I do not remember a time when I was not aware that my body is on display. Having been adopted from Korea and raised in a suburb of Minneapolis, which was populated predominately by white and average-sized bodies, I was acutely aware of my visually conspicuous difference at an early age. As a result, my sense of self has been in constant discord with the body others see. I am a constant witness to others experiencing my difference and this unrelenting consciousness of alterity has been the foundation for my practice as an artist.
Formally trained as a photographer, my relationship to representation of the body as object is predominant in my work. Rather than a validation of identity, my practice centers around a critical exploration of the conventions of looking and how bodily difference is articulated and subsequently understood. My approach is to resist literal representation of the body through a deconstruction of the conventions of portraiture, the anthropomorphization of inanimate objects, and the construction of surrogates and spaces. The works can be characterized by the assimilation of disparate attributes such as child and adult, animal and architecture, concealment and exposition, and dark humor and empathy. My sources of inspiration include contemporary and historical portraiture, critical theory, early slapstick cinema, Greek mythology, modern advertisement, and theatre among others.
The darkly comic photographic series Anti-Self-Portraits portrays one’s desperate attempts to hide their body from the viewer in everyday life tableaus. With Splices, I illustrated through minimally collaged portraits of two faces situations when obvious differences can become too difficult for the observer to bear. A site-specific installation at the RISD Museum of Art, TOGETHER together, placed pairings of identical but differently sized (referencing my and my partner’s heights) ready-made objects within the museum’s garden to explore whether people would notice them, despite their unassuming character. On the other hand, Display conspicuously exhibited differently sized pairings of anthropomorphized objects, resembling retail display of products, that referenced historic imagery of the human body as spectacle.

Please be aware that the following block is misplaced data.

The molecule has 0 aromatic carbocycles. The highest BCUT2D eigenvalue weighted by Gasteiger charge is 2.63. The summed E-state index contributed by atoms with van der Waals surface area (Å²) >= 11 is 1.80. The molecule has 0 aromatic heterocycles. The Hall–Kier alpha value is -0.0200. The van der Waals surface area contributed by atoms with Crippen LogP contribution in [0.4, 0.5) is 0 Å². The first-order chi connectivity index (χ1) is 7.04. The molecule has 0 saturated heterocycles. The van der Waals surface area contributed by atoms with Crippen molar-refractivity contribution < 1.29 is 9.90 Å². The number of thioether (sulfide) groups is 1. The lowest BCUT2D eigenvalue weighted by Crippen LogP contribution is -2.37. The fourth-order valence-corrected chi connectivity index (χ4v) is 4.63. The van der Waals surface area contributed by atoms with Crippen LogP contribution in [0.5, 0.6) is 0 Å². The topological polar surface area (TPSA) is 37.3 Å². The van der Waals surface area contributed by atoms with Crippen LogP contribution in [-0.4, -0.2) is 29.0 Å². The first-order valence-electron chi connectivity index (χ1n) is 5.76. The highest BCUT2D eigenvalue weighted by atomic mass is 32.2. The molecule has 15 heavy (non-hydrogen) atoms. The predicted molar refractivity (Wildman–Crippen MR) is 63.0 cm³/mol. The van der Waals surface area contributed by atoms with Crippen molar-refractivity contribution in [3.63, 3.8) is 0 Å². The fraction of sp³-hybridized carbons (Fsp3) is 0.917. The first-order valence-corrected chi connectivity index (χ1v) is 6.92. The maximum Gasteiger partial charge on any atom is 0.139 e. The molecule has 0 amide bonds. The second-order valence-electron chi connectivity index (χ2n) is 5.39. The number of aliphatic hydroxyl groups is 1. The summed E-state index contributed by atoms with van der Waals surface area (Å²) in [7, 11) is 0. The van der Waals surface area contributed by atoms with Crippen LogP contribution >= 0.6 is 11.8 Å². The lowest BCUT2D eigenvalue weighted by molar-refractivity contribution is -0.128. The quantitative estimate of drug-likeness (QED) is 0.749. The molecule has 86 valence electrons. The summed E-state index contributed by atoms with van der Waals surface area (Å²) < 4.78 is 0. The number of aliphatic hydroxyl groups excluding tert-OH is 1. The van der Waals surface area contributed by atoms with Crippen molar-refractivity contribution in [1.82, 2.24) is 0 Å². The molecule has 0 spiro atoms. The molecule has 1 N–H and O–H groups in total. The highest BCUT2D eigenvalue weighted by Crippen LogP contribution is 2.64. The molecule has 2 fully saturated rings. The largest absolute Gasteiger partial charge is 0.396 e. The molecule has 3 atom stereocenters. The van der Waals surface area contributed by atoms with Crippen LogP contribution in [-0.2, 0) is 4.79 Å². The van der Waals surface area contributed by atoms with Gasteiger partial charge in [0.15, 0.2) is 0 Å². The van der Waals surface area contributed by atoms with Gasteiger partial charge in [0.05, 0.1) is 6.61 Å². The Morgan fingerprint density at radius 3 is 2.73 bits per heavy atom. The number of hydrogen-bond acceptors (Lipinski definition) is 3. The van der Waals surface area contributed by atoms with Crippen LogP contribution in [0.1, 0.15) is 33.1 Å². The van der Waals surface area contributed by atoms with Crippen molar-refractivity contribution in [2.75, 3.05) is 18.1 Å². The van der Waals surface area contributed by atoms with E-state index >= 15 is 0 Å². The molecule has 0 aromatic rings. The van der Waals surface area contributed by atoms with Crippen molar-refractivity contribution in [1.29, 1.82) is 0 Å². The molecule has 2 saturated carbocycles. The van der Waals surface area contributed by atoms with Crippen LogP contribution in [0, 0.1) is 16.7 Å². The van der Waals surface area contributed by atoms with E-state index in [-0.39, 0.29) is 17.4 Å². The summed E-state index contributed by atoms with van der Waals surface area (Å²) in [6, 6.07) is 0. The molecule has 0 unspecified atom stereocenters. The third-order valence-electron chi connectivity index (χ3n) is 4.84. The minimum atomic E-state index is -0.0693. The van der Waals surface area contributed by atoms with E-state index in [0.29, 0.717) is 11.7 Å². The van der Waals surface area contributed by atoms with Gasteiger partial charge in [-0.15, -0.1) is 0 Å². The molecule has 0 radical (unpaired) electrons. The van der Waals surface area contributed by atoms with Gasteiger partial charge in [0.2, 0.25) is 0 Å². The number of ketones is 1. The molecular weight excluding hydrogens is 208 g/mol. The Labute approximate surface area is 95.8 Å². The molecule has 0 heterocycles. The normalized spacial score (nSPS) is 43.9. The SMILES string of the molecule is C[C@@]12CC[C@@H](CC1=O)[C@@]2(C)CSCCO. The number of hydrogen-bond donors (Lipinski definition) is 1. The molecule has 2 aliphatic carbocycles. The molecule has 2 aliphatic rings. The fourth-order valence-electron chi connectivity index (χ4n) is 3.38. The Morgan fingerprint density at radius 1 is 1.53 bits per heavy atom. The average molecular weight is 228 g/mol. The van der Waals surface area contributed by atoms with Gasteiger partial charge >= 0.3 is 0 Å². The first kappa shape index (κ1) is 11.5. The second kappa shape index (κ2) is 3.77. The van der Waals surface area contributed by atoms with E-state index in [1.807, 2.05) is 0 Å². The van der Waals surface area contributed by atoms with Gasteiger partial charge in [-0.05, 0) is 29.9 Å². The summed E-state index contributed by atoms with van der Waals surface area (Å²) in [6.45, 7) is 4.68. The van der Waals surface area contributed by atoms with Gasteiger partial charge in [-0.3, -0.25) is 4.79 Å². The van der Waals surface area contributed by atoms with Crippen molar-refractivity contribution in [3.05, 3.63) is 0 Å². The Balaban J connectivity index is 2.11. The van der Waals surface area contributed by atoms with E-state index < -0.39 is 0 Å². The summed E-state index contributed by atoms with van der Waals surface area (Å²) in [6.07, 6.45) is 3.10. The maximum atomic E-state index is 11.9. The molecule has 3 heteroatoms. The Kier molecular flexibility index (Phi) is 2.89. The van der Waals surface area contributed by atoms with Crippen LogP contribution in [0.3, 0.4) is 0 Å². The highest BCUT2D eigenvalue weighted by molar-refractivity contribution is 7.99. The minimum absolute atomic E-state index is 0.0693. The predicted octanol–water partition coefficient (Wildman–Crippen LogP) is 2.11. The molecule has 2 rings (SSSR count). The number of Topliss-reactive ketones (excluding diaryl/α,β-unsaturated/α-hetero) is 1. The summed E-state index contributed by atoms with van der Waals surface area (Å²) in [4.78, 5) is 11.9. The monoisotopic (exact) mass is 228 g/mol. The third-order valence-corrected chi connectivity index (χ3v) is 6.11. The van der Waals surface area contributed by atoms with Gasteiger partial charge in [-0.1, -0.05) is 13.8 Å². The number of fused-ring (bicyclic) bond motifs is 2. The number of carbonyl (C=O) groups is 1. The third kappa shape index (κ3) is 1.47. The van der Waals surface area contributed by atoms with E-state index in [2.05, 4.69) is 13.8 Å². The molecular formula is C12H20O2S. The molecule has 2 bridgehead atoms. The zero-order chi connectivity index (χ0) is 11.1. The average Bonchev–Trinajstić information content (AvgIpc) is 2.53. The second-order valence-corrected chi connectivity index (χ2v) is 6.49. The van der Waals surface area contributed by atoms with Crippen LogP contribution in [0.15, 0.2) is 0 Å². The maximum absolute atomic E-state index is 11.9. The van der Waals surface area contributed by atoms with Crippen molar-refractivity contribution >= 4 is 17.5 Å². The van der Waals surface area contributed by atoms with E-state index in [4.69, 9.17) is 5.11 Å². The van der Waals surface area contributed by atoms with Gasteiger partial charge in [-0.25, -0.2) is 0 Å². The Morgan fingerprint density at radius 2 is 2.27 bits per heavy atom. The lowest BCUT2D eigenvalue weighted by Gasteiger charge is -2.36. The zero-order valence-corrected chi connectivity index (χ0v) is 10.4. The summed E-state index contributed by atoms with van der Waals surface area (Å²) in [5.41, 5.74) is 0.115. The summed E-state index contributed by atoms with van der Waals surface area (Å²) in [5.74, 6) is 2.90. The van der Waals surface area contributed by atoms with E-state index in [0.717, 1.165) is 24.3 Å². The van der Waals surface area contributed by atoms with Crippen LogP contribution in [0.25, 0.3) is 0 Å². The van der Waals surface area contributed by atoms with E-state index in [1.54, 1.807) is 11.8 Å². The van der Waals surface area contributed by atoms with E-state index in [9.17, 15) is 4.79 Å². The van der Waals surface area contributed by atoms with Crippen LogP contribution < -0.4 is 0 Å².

My work also contemplates the psychological and potentially long-term traumatic effects of a child experiencing alterity. Complex feelings are illustrated through the creation of imagined surrogates and fantastical, large-scale refuges meant to protect and empower its child owner. An interactive work, Fanon, is a life-sized talking doll which narrates Frantz Fanon’s “The Wretched of the Earth” (which influenced many decolonization movements) and has a heating element in its chest to comfort its owner. Chibi House and Homemade Bull are dwelling spaces that act as private domiciles, places to read critical theory, and imagined, unassailable “super-shell” bodies for its owner. To emphasize the viewer’s position as intruder, he/she is limited to seeing the space through the eyes of Chibi House or the nostrils of Homemade Bull.